Synopses & Reviews
Her name is Omakayas, or Little Frog, because her first step was a hop, and she lives on an island in Lake Superior. One day in 1850, Omakayas′s island is visited by a group of mysterious people. From them, she learns that the chimookomanag, or white people, want Omakayas and her people to leave their island and move farther west.
That day, Omakayas realizes that something so valuable, so important that she never knew she had it in the first place, could be in danger: Her way of life. Her home.
In this captivating sequel to National Book Award nominee "The Birchbark House," Erdrich continues the story of Omakayas, a young Ojibwe girl in the mid 1800s.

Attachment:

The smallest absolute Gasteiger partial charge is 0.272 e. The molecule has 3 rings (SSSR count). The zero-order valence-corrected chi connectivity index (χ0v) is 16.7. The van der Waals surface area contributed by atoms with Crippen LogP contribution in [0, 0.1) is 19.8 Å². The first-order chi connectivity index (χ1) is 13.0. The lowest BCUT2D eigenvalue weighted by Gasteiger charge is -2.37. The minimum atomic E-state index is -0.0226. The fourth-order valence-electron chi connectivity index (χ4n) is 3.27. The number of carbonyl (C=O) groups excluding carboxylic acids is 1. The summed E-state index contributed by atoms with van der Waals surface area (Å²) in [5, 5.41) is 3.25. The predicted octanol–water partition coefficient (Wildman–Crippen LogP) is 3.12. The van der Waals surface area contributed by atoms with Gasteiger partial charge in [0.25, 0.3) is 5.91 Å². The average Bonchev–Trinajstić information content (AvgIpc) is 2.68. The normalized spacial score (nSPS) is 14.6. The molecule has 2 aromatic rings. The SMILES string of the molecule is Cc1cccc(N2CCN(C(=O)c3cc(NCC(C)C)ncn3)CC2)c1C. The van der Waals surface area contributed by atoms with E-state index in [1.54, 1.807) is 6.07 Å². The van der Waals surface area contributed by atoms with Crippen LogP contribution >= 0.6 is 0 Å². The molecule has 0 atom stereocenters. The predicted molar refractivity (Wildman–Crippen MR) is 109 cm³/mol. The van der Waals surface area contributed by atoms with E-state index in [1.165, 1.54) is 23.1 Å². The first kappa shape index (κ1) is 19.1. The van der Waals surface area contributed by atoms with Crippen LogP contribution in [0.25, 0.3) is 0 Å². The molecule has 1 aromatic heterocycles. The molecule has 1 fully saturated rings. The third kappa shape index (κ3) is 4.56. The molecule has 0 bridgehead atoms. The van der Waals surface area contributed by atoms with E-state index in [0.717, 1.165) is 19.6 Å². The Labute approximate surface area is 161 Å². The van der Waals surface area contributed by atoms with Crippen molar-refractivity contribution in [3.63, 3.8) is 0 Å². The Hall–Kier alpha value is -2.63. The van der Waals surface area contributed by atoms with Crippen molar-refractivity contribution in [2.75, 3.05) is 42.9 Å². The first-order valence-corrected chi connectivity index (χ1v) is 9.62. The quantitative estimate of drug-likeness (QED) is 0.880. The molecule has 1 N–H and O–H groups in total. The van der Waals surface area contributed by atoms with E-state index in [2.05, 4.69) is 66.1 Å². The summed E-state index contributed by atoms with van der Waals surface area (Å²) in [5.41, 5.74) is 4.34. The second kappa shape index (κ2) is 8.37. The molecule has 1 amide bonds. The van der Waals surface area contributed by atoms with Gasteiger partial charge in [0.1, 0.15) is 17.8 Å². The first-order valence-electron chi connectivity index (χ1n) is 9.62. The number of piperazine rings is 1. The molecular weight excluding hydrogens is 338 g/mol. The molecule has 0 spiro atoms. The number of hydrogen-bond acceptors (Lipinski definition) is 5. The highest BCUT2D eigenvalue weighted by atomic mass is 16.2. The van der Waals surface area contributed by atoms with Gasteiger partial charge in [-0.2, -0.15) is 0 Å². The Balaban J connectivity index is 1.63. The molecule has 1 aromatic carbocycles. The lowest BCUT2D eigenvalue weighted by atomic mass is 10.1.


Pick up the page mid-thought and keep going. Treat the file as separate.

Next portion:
About the Author
Louise Erdrich lives with her family in Minnesota and is the owner of Birchbark Books, an independent bookstore. Ms. Erdrich is a member of the Turtle Mountain Band of Chippewa, and this story—which will, in the end, span one hundred years in the life of an Ojibwe woman—was inspired when Ms. Erdrich and her mother, Rita Gourneau Erdrich, were researching their own family history. Chickadee
begins a new part of the story that started with The Birchbark House
, a National Book Award finalist; The Game of Silence
, winner of the Scott O'Dell Award for Historical Fiction; and the acclaimed The Porcupine Year
Ms. Erdrich is also the bestselling author of many critically acclaimed novels for adults, including the Pulitzer Prize finalist The Plague of Doves and National Book Award finalist The Last Report on the Miracles at Little No Horse. She is also the author of the picture book Grandmother's Pigeon, illustrated by Jim LaMarche.